Peru’s interim President Dina Boluarte has urged the country's Congress to pass a proposal to bring forward general elections after lawmakers voted down a bill to hold early elections next December.
"I demand that the vote to bring elections up be reconsidered," Boluarte said while speaking in a news conference from the presidential palace on Saturday.
She criticized Congress members who had previously abstained from voting on the motion.
Boluarte also dismissed calls for a constitutional assembly, saying it was "not the time."
She was reacting to a call by some leftist leaders who wanted the assembly established. If formed, the assembly would redraft Peru's 1993 constitution to boost the state's role in the economy.
Boluarte added that there would be a reshuffling of her cabinet in the coming days as well, following the resignation of education and culture ministers on Friday.
"We will have a recomposition of the cabinet, to be able to install knowledgeable ministers in each sector," she said.
The cabinet resignations have raised questions about the longevity of Boluarte's government, which has been rocked by political turmoil.
This came after earlier on Saturday, Boluarte turned down calls for her resignation, saying nothing would “be solved by my resignation.”
The South American nation has been embroiled in violent protests since December 7, when then President Pedro Castillo was impeached and arrested, after attempting to dissolve Congress and rule by decree.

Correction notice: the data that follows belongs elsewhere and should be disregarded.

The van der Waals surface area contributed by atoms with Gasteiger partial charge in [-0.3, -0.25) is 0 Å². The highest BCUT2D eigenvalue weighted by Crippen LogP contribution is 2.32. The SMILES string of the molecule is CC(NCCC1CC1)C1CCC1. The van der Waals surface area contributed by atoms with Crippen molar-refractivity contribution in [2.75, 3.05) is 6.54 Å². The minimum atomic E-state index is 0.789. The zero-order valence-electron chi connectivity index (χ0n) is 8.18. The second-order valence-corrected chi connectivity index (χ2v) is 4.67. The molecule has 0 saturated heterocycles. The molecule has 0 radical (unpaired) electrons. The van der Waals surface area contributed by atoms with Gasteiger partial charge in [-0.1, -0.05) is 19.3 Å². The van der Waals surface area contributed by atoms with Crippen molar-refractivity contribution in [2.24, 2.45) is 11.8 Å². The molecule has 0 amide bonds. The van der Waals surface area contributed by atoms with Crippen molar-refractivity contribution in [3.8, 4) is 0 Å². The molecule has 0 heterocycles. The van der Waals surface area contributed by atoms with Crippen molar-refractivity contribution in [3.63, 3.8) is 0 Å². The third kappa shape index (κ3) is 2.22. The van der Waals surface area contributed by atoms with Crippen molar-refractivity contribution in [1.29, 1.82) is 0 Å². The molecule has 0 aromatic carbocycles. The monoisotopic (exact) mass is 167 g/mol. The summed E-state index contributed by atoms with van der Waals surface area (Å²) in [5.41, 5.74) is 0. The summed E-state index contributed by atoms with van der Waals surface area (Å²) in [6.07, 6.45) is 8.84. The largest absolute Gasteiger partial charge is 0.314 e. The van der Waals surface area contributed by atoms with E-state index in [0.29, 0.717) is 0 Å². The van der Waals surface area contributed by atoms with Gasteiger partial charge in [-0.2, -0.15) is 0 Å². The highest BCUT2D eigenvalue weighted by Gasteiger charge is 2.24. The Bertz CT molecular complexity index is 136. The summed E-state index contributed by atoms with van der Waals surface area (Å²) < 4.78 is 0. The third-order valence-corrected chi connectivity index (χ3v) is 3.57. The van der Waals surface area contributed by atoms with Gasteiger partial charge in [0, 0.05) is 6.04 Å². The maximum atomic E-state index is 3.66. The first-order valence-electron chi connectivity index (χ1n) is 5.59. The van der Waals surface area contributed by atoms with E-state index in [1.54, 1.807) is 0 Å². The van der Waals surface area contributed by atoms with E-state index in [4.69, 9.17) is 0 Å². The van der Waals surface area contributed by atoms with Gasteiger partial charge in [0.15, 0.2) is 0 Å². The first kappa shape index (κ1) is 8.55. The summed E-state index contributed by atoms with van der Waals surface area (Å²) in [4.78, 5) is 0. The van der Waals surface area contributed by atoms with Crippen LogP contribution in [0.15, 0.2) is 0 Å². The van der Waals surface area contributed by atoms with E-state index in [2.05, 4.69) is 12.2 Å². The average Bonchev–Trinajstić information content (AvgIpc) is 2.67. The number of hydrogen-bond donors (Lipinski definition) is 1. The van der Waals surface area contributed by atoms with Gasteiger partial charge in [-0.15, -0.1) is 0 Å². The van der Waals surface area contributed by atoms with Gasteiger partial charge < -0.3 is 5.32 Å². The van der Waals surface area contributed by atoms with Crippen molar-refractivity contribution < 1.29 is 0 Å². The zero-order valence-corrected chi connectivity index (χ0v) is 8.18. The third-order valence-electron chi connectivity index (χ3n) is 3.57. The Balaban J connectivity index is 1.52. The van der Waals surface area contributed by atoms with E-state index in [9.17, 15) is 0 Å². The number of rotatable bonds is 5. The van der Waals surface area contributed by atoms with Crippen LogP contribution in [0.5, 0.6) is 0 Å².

Protesters are calling for Castillo's release, the resignation of Boluarte and closure of Congress, and immediate general elections.
At least 18 people, including minors, have been killed so far.
On Wednesday, Boluarte's government announced a state of emergency, granting police special powers and limiting citizens' rights, including the right to assembly.
Protesters have also blockaded Peru's borders, leaving tourists stranded and strangling trade.
The head of Peru's armed forces, Manuel Gomez, slammed protesters during the news conference, saying, "These bad people are moving from actions that are violent to actions that are terroristic."
Peru has had five presidents since 2016, including Castillo, who was elected to serve from 2021 to 2026.
Castillo had gone through two unsuccessful impeachment proceedings and was facing investigations for alleged involvement in the activities of a “criminal organization.”
He had denied the allegations, saying “economic interest groups” were looking to oust him.
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